The relative scarcity of toadlets for Toadfest 2015 didn’t deter visitors from attending, nor did it seem to dampen their enthusiasm for it. More than 200 adults and children dropped in to Summit Lake Provincial Park over the three-hour session on August 12 to learn about Western Toads and other species in the area, and safely transport some toadlets across the highway.
The event, now in its sixth year, is coordinated by the Fish and Wildlife Compensation Program (FWCP), with support from B.C. Parks, the Ministry of Forests, Lands and Natural Resource Operations, Columbia Basin Trust, and the Ministry of Transportation and Infrastructure (MOTI).
“The toadlet migration has certainly been a huge one this year, but due to the very hot summer they emerged extremely early — the earliest some local residents have ever observed,” says FWCP Columbia Region Manager, Crystal Klym. “The bulk of them had moved in late July and early August which meant that it was more like a toadlet treasure hunt at Toadfest rather than a mass toadlet collection session. Most people, however, managed to find some, and learn lots about other species and the local ecosystem in the process which is the main thing.”
There are three migrations that the Blue-listed (vulnerable) Western Toad make around Summit Lake. The adults descend to the lake to breed as soon as the ice comes off in spring, they return to the upland areas a few weeks later, and their offspring — the toadlets, each about the size of a dime — emerge from the lake in their hundreds of thousands in summer to migrate to upland habitat where they disperse and mature.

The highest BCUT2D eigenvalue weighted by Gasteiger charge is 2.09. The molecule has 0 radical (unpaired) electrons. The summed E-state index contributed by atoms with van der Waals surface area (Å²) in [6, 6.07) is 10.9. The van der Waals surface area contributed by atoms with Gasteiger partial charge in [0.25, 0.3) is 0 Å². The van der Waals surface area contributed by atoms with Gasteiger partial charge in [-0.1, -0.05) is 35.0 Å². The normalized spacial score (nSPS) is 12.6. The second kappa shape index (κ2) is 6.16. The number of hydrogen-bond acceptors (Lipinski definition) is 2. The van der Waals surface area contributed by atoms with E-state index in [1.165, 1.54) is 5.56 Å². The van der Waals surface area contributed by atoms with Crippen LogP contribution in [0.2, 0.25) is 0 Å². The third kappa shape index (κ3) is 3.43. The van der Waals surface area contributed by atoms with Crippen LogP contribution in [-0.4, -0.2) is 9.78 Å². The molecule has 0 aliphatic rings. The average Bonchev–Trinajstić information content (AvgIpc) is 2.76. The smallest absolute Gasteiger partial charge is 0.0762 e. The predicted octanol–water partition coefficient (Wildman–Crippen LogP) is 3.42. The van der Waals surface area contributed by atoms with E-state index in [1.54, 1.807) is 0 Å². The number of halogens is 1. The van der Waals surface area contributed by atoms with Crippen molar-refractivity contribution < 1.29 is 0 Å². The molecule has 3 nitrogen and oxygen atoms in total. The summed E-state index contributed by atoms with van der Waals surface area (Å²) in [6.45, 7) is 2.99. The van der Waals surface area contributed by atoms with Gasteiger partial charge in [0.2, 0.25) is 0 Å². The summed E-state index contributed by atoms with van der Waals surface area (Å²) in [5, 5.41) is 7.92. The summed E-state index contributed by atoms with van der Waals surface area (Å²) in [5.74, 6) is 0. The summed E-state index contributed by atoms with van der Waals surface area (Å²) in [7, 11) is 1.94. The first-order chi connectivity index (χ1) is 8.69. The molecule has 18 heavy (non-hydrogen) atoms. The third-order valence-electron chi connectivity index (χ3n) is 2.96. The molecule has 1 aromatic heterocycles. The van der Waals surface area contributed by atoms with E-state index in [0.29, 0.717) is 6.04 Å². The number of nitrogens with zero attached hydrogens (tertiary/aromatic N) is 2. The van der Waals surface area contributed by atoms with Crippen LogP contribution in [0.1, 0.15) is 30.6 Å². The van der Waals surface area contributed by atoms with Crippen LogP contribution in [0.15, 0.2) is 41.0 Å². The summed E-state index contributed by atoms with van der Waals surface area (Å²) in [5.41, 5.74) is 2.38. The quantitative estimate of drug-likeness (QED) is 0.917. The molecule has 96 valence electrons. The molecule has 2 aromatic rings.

Each migration means that they have to cross Highway 6 and risk being squashed by the traffic. The installation of toad tunnels — the newest in 2014 — together with toad fencing, has significantly reduced road mortality of the toadlets.
Typically attendees collect between 10 and 20 thousand toadlets each year at Toadfest but this year the count was under 1000. The toadlet migration was also unusual this year in that it was heavier towards the east end of Summit Lake.
The FWCP is a partnership between BC Hydro, the Province of B.C., Fisheries and Oceans Canada, First Nations and Public Stakeholders, to conserve and enhance fish and wildlife impacted by BC Hydro dams.
The public is reminded not to collect toadlets outside of this organized event.